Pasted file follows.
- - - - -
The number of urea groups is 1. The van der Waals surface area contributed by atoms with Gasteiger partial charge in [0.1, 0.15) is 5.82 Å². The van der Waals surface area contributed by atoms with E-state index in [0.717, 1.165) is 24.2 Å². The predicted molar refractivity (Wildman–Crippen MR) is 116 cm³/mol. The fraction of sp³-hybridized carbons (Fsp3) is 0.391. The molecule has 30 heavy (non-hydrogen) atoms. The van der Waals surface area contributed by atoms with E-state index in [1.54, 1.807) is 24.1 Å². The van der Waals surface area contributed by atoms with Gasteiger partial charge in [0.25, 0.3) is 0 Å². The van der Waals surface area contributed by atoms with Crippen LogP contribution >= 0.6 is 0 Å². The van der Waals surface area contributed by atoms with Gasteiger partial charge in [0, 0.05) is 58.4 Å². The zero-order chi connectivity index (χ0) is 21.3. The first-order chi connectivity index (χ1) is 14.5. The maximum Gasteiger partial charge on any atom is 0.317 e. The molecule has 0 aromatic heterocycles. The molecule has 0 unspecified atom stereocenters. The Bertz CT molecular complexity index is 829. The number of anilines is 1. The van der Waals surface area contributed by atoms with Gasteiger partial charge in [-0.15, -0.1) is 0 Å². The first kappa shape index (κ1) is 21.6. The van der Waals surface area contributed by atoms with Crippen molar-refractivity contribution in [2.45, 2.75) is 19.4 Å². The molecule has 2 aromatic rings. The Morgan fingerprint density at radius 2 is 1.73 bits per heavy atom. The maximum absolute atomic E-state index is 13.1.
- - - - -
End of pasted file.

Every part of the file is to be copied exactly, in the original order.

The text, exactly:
The number of urea groups is 1. The van der Waals surface area contributed by atoms with Gasteiger partial charge in [0.1, 0.15) is 5.82 Å². The van der Waals surface area contributed by atoms with E-state index in [0.717, 1.165) is 24.2 Å². The predicted molar refractivity (Wildman–Crippen MR) is 116 cm³/mol. The fraction of sp³-hybridized carbons (Fsp3) is 0.391. The molecule has 30 heavy (non-hydrogen) atoms. The van der Waals surface area contributed by atoms with E-state index in [1.54, 1.807) is 24.1 Å². The van der Waals surface area contributed by atoms with Gasteiger partial charge in [0.25, 0.3) is 0 Å². The van der Waals surface area contributed by atoms with Crippen LogP contribution >= 0.6 is 0 Å². The van der Waals surface area contributed by atoms with Gasteiger partial charge in [0, 0.05) is 58.4 Å². The zero-order chi connectivity index (χ0) is 21.3. The first-order chi connectivity index (χ1) is 14.5. The maximum Gasteiger partial charge on any atom is 0.317 e. The molecule has 0 aromatic heterocycles. The molecule has 0 unspecified atom stereocenters. The Bertz CT molecular complexity index is 829. The number of anilines is 1. The van der Waals surface area contributed by atoms with Gasteiger partial charge in [-0.15, -0.1) is 0 Å². The first kappa shape index (κ1) is 21.6. The van der Waals surface area contributed by atoms with Crippen molar-refractivity contribution in [2.45, 2.75) is 19.4 Å². The molecule has 2 aromatic rings. The Morgan fingerprint density at radius 2 is 1.73 bits per heavy atom. The maximum absolute atomic E-state index is 13.1.